Thursday, 3 September 2015

"Jude the Obscure" by Thomas Hardy

Thomas Hardy 1840-1928
  I enjoy reading Thomas Hardy novels.  I find his description of the countryside soothing to my soul.  And his characters are interesting. Two years ago, I re-read the novels that I had previously read, and added a couple more.  I have always stayed away from "Jude the Obscure" because it is described as being 'dark'.  In fact, it disturbed the readers of the time so much that it was called "the most indecent book ever written".  The bishop of Wakefield burned it.  And Thomas Hardy was devastated- so much so that he quit writing novels.
  But this novel is now listed number 29 in the list of the 100 best novels by "The Guardian", a British newspaper.
  Hardy had written the story in serial form in 1894 and it was published in book form in 1895.  After the public outcry, he made some changes and published the new version in 1912.  In fact, he continued to re-work this novel for the rest of his life.  

  I was really enjoying the first third of the novel.  Jude was an interesting character and I was looking forward to how he would meet the challenges of his life.  Quote: "His face wearing the fixity of a thoughtful child's who has felt the pricks of life somewhat before his time".
  In spite of having a very difficult childhood, he was determined to go to university and worked hard learning Latin and Greek on his own, in preparation for the time when his plans would come together.  However, they never did, because he got involved with women.
  He was seduced by Arabella, who tricked him into marrying her.  She is described this way: "Arabella was not worth a great deal as a specimen of womankind."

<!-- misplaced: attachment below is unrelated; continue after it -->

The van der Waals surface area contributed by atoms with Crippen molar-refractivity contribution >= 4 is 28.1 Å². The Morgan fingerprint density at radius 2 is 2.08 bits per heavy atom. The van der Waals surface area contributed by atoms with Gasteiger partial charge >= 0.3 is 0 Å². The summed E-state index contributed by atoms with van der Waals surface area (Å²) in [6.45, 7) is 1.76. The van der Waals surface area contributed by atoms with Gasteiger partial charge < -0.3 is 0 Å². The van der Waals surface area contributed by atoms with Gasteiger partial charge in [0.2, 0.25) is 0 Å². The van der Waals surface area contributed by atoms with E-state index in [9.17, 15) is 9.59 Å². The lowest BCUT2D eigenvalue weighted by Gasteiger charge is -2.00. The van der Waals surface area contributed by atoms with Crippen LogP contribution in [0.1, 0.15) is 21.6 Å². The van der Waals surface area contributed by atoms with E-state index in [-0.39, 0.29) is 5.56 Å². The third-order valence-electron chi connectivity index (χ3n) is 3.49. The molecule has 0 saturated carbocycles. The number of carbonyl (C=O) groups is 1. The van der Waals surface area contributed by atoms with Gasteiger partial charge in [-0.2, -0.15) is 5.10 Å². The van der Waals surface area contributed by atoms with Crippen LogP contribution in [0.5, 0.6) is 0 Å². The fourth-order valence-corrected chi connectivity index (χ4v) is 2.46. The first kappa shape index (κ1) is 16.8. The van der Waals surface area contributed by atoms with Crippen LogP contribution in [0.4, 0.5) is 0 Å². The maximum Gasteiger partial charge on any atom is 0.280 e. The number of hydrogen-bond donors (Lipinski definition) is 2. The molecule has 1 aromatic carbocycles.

But, Jude had fallen in love with his cousin Sue Bridehead, a married teacher, who was a free spirit.  Jude and Sue left their partners and united, alternately defying the pressures of society and then giving in.  Jude was smitten by Sue and always trying to please her, but what did she really want?  I never figured that out.  Their reasoning was agonizing to read and led to disaster.  
  There is no resolution of any aspect of the novel in the ending and I found that very dissatisfying!
  I understand the sociological issues that Hardy was trying to address- the struggle of the poor, the state of marriage in a patriarchal society, and the strong influence of the church.  Jude was not able to find his way through those hurdles and his life ended in failure.  When he and Sue tried to fight against the social norms, the children paid the price.  This is the reason that it is a 'dark tale'.
   I still enjoy Hardy's writing, but these characters frustrated me greatly.  A good study of the challenges of Victorian life, but not an enjoyable read.

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